Leader comment: Sir Kenny Dalglish, a magical player and a ‘dear man’

Sir Kenny Dalglish (Picture: Getty)
Sir Kenny Dalglish (Picture: Getty)
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Kenny Dalglish’s knighthood recognises his greatness as a footballer but also as a human being.

Sir Kenny Dalglish already had many titles and honours – ‘King Kenny’, winner of the Ballon d’Or, Scotland’s greatest footballer, league and cup winners’ medals as both a player and a manager, a stand at Anfield named after him – before receiving his knighthood in the Queen’s Birthday Honours List.

If the former Liverpool, Celtic, Cumbernauld United and Scotland player’s legacy had only been about the beautiful game, he would still have been deserving of the title.

But Sir Kenny’s achievements in life have been about much more. His greatest acts took place off the pitch in the comfort he gave to the grieving relatives of the 96 people who died in the Hillsborough disaster in 1989.

At one stage, Sir Kenny and his wife Marina were attending funerals at a rate of four a day. Others in his position would have understandably sought to avoid so much grief. That he did not demonstrated compassion, bravery and loyalty to the fans who adored him. At a time when the Liverpool FC community most needed him, he was there.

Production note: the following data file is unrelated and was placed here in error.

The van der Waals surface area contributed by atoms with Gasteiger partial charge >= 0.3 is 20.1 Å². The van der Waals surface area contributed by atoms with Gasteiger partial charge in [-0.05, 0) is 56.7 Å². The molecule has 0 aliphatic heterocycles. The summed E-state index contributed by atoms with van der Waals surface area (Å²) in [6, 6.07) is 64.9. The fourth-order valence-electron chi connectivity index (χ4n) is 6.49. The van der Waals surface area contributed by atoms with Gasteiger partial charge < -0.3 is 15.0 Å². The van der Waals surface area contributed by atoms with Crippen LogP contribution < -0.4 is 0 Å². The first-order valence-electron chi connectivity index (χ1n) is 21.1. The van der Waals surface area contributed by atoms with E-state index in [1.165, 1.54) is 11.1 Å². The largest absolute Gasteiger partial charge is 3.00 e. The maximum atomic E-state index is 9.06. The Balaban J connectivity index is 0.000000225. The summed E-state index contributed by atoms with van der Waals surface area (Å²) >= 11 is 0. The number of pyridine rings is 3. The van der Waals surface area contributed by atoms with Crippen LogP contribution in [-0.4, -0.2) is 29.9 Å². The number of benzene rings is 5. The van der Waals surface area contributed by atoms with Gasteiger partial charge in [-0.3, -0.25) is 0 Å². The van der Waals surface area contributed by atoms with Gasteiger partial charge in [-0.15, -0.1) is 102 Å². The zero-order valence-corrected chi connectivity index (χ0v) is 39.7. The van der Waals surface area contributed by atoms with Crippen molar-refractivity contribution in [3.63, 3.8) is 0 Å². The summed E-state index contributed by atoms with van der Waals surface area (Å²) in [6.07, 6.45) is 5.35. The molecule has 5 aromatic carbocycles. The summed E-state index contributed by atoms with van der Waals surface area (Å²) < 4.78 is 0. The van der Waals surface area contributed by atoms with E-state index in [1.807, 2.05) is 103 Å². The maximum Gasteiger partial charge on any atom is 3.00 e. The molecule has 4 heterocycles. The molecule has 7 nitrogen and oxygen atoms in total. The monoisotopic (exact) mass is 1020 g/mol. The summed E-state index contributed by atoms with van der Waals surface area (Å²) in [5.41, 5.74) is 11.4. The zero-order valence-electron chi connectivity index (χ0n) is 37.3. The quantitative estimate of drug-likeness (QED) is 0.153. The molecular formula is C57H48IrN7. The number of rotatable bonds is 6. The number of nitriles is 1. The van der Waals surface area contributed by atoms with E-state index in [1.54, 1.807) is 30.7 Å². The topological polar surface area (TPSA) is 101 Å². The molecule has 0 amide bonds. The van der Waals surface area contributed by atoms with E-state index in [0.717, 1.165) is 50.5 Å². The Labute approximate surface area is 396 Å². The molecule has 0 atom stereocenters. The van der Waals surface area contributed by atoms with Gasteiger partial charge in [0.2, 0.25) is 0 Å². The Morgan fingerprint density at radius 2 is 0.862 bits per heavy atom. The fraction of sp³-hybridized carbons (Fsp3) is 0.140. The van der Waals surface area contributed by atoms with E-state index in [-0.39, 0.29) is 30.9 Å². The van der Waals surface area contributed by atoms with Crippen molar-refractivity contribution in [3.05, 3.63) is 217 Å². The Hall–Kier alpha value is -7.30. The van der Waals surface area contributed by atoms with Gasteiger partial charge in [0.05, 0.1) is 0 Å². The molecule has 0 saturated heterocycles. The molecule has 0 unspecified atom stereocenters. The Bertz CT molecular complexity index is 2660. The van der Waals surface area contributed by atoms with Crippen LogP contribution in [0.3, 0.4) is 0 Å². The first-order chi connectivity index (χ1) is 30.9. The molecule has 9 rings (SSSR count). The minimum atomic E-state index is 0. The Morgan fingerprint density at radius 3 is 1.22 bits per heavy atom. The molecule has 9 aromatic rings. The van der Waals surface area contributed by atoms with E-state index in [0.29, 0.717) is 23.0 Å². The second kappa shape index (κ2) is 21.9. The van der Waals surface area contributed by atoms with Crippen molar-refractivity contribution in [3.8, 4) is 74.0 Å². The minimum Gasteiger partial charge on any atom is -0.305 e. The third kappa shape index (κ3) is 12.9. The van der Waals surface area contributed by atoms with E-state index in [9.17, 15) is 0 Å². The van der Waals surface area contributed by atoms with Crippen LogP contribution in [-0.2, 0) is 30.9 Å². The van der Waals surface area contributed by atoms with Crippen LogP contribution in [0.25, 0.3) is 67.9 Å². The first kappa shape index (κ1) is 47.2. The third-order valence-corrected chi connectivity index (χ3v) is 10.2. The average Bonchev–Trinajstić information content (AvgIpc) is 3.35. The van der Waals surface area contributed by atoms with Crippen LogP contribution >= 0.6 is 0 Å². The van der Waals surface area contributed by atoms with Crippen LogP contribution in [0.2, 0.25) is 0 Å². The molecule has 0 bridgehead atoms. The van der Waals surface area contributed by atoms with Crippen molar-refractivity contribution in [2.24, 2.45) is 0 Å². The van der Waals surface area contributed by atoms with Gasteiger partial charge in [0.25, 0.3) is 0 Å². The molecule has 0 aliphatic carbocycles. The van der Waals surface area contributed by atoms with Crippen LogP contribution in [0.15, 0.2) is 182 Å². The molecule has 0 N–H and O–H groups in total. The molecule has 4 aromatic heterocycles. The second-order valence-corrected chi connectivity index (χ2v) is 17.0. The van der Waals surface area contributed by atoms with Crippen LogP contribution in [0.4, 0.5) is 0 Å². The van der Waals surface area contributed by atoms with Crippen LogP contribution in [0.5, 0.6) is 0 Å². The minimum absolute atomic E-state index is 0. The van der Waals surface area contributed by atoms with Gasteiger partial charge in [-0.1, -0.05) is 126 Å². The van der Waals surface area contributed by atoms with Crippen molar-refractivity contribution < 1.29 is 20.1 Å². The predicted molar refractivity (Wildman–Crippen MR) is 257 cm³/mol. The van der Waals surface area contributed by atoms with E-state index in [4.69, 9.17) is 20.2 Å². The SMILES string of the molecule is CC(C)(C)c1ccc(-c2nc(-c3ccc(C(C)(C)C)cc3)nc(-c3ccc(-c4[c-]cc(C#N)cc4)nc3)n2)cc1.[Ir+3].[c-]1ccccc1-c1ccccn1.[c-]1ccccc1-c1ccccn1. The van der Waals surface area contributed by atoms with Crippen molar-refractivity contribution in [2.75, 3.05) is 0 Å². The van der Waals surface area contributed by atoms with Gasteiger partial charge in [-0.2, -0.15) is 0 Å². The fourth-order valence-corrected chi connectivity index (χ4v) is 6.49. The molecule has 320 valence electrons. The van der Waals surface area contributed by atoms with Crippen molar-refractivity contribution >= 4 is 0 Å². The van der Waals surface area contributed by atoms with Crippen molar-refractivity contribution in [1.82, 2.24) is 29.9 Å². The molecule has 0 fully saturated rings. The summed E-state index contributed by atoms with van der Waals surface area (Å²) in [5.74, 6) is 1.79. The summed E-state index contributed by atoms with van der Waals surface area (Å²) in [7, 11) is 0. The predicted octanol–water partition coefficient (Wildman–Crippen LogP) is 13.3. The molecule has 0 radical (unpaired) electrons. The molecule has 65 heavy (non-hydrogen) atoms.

In the recent film, Kenny, Margaret Aspinall, who lost her 18-year-old son James at Hillsborough, says: “He’s the king of Anfield but I don’t see him as that. I see a dear man who we’ve adopted in this city. He’s not going back to

Glasgow – we won’t let him.”

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Liverpool’s genuine love for this son of Glasgow is surely the greatest honour of all.

Away from football, Sir Kenny and Marina also set up The Marina Dalglish Appeal with the charity raising millions of pounds to help those with breast cancer.

And, according to Alan Hansen, he is “a funny guy, one of the great, under-appreciated Scottish comedians”.

His humour has perhaps passed most people by because he chooses to live his life in private, rather than in public.

In media interviews, he can be taciturn at times but, every now and then, there’s a flash of a smile and the eyes twinkle.

Scottish Secretary David Mundell could hardly have put it better: “As Scotland’s most capped footballer and joint leading goalscorer, Kenny Dalglish was rightly crowned ‘king’ by his fans around the world. His glittering achievements in football and dedicated service to communities, including through his unwavering support for the families of the Hillsborough victims and the millions of pounds raised by his family’s cancer charity, mean that ‘King Kenny’ now deservedly becomes a Knight.”

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